Computational Physics (Lecture 18)

Slide Note

Neural networks explained with the example of feedforward vs. recurrent networks. Feedforward networks propagate data, while recurrent models allow loops for cascade effects. Recurrent networks are less influential but closer to the brain's function. Introduction to handwritten digit classification using neural networks. Describe challenges in breaking an image and classifying digits. Various approaches to segmentation problems are discussed.

Uploaded on Dec 24, 2023 | 0 Views

Computational Physics (Lecture 18)

PowerPoint presentation about 'Computational Physics (Lecture 18)'. This presentation describes the topic on Neural networks explained with the example of feedforward vs. recurrent networks. Feedforward networks propagate data, while recurrent models allow loops for cascade effects. Recurrent networks are less influential but closer to the brain's function. Introduction to handwritten digit classification using neural networks. Describe challenges in breaking an image and classifying digits. Various approaches to segmentation problems are discussed.. Download this presentation absolutely free.

Presentation Transcript

  1. Computational Physics (Lecture 18) PHY4061

  2. Neural networks where the output from one layer is used as input to the next layer. feedforward neural networks. This means there are no loops in the network information is always fed forward, never fed back. If we did have loops, we'd end up with situations where the input to the function depended on the output. That'd be hard to make sense of, and so we don't allow such loops. Current and future strongly couple with each other!

  3. However, there are other models of artificial neural networks in which feedback loops are possible. These models are called recurrent neural networks. The idea in these models is to have neurons which fire for some limited duration of time, before becoming quiescent. That firing can stimulate other neurons, which may fire a little while later, also for a limited duration. That causes still more neurons to fire, and so over time we get a cascade of neurons firing. Loops don't cause problems in such a model, since a neuron's output only affects its input at some later time, not instantaneously.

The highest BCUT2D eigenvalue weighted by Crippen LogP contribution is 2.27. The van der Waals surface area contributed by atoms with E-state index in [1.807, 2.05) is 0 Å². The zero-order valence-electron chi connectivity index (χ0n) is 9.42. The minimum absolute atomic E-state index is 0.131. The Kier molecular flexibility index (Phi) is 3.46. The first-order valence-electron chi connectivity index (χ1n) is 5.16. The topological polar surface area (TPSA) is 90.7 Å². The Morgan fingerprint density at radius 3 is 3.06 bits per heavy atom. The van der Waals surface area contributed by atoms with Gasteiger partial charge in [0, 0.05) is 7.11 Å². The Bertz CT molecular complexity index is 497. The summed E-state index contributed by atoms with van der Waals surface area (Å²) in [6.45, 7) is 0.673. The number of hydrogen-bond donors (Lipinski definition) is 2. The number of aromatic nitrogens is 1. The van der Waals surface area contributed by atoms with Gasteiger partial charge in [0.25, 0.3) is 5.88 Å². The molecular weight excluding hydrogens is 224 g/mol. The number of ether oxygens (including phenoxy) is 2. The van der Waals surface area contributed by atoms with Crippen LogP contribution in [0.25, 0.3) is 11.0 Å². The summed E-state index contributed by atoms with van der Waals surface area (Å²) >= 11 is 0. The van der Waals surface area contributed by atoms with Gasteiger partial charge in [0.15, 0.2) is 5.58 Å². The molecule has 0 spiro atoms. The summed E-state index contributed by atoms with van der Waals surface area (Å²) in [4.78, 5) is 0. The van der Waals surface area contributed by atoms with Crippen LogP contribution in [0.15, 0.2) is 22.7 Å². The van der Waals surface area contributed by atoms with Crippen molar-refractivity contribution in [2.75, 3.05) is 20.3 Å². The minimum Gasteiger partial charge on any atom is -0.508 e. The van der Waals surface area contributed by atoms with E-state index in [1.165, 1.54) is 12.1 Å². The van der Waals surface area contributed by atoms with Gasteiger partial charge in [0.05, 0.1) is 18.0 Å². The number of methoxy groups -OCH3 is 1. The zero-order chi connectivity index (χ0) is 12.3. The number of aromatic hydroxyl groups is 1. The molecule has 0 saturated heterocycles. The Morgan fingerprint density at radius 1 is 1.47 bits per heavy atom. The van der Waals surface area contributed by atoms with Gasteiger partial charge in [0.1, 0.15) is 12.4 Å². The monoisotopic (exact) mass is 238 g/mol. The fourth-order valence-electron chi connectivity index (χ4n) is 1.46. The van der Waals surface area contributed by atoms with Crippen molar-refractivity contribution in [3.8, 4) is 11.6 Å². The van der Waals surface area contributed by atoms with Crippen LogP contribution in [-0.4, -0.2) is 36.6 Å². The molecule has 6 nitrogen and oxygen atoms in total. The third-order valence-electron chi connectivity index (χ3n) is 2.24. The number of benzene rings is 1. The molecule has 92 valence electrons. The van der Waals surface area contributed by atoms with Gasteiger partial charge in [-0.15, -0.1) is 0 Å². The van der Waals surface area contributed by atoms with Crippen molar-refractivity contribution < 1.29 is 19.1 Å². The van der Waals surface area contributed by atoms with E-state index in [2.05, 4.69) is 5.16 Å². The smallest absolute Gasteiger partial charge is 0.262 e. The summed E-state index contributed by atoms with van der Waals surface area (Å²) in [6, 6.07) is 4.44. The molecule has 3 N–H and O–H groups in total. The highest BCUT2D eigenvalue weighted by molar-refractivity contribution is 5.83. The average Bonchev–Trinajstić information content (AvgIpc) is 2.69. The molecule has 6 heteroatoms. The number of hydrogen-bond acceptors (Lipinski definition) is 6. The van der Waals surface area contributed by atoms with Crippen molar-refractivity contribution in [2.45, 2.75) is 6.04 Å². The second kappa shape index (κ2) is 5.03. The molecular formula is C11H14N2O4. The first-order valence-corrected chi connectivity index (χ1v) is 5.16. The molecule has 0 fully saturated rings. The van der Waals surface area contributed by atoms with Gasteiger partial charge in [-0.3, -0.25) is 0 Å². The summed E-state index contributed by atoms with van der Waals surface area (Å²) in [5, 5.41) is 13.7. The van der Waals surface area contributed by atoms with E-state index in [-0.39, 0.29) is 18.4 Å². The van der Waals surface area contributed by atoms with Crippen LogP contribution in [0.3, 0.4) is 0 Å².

4. Recurrent neural nets have been less influential than feedforward networks, in part because the learning algorithms for recurrent nets are (at least to date) less powerful. But recurrent networks are still extremely interesting. They're much closer in spirit to how our brains work than feedforward networks. And it's possible that recurrent networks can solve important problems which can only be solved with great difficulty by feedforward networks. In recent years, another new model called transformer emerged as an enhanced version of RNN in neutral language processing applications.

  5. A simple network to classify handwritten digits Split the problem into two sub-problems. First, breaking an image containing many digits into a sequence of separate images, each containing a single digit. For example, break the image into

  6. humans solve this segmentation problem with ease challenging for a computer program to correctly break up the image. Next, the program needs to classify each individual digit. So, for instance, to recognize that the first digit above, , is 5.

  7. We'll focus on classifying individual digits. because segmentation problem is not so difficult Many approaches to solving the segmentation problem. One approach: to trial many different ways of segmenting the image Using the individual digit classifier to score each trial segmentation.

  8. A trial segmentation gets a high score if the individual digit classifier is confident of its classification in all segments, a low score if the classifier is having a lot of trouble in one or more segments. The idea is that if the classifier is having trouble somewhere, then it's probably having trouble because the segmentation has been chosen incorrectly. This idea and other variations can be used to solve the segmentation problem quite well. So instead of worrying about segmentation we'll concentrate on developing a neural network which can solve the more interesting and difficult problem, namely, recognizing individual handwritten digits.

  9. To recognize individual digits a three-layer neural network: